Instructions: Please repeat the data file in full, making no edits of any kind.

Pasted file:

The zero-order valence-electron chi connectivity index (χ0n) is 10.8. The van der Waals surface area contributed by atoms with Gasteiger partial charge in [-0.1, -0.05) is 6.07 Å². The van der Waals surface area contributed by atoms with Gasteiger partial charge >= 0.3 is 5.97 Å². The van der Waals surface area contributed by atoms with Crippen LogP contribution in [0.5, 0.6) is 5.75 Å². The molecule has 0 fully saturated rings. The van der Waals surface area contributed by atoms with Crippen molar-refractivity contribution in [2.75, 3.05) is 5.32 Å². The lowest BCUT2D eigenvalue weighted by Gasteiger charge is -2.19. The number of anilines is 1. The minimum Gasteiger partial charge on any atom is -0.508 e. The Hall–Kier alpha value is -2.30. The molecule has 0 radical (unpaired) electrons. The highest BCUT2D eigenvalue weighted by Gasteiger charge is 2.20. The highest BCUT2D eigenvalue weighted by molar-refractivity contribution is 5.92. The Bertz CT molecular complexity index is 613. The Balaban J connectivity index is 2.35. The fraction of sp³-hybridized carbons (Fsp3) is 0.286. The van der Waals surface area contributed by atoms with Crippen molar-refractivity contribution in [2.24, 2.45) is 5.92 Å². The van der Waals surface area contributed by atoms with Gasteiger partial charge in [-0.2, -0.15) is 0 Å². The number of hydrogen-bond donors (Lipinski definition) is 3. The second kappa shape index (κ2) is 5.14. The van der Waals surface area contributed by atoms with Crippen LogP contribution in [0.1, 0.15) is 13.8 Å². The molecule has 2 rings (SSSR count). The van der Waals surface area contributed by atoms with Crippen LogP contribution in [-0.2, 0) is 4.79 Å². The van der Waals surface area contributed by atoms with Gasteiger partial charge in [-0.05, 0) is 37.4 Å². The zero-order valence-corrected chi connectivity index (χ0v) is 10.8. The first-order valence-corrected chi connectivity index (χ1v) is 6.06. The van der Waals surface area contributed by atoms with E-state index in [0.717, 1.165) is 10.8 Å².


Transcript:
The zero-order valence-electron chi connectivity index (χ0n) is 10.8. The van der Waals surface area contributed by atoms with Gasteiger partial charge in [-0.1, -0.05) is 6.07 Å². The van der Waals surface area contributed by atoms with Gasteiger partial charge >= 0.3 is 5.97 Å². The van der Waals surface area contributed by atoms with Crippen LogP contribution in [0.5, 0.6) is 5.75 Å². The molecule has 0 fully saturated rings. The van der Waals surface area contributed by atoms with Crippen molar-refractivity contribution in [2.75, 3.05) is 5.32 Å². The lowest BCUT2D eigenvalue weighted by Gasteiger charge is -2.19. The number of anilines is 1. The minimum Gasteiger partial charge on any atom is -0.508 e. The Hall–Kier alpha value is -2.30. The molecule has 0 radical (unpaired) electrons. The highest BCUT2D eigenvalue weighted by Gasteiger charge is 2.20. The highest BCUT2D eigenvalue weighted by molar-refractivity contribution is 5.92. The Bertz CT molecular complexity index is 613. The Balaban J connectivity index is 2.35. The fraction of sp³-hybridized carbons (Fsp3) is 0.286. The van der Waals surface area contributed by atoms with Crippen molar-refractivity contribution in [2.24, 2.45) is 5.92 Å². The van der Waals surface area contributed by atoms with Gasteiger partial charge in [-0.2, -0.15) is 0 Å². The number of hydrogen-bond donors (Lipinski definition) is 3. The second kappa shape index (κ2) is 5.14. The van der Waals surface area contributed by atoms with Crippen LogP contribution in [0.1, 0.15) is 13.8 Å². The molecule has 2 rings (SSSR count). The van der Waals surface area contributed by atoms with Crippen LogP contribution in [-0.2, 0) is 4.79 Å². The van der Waals surface area contributed by atoms with Gasteiger partial charge in [-0.05, 0) is 37.4 Å². The zero-order valence-corrected chi connectivity index (χ0v) is 10.8. The first-order valence-corrected chi connectivity index (χ1v) is 6.06. The van der Waals surface area contributed by atoms with E-state index in [0.717, 1.165) is 10.8 Å².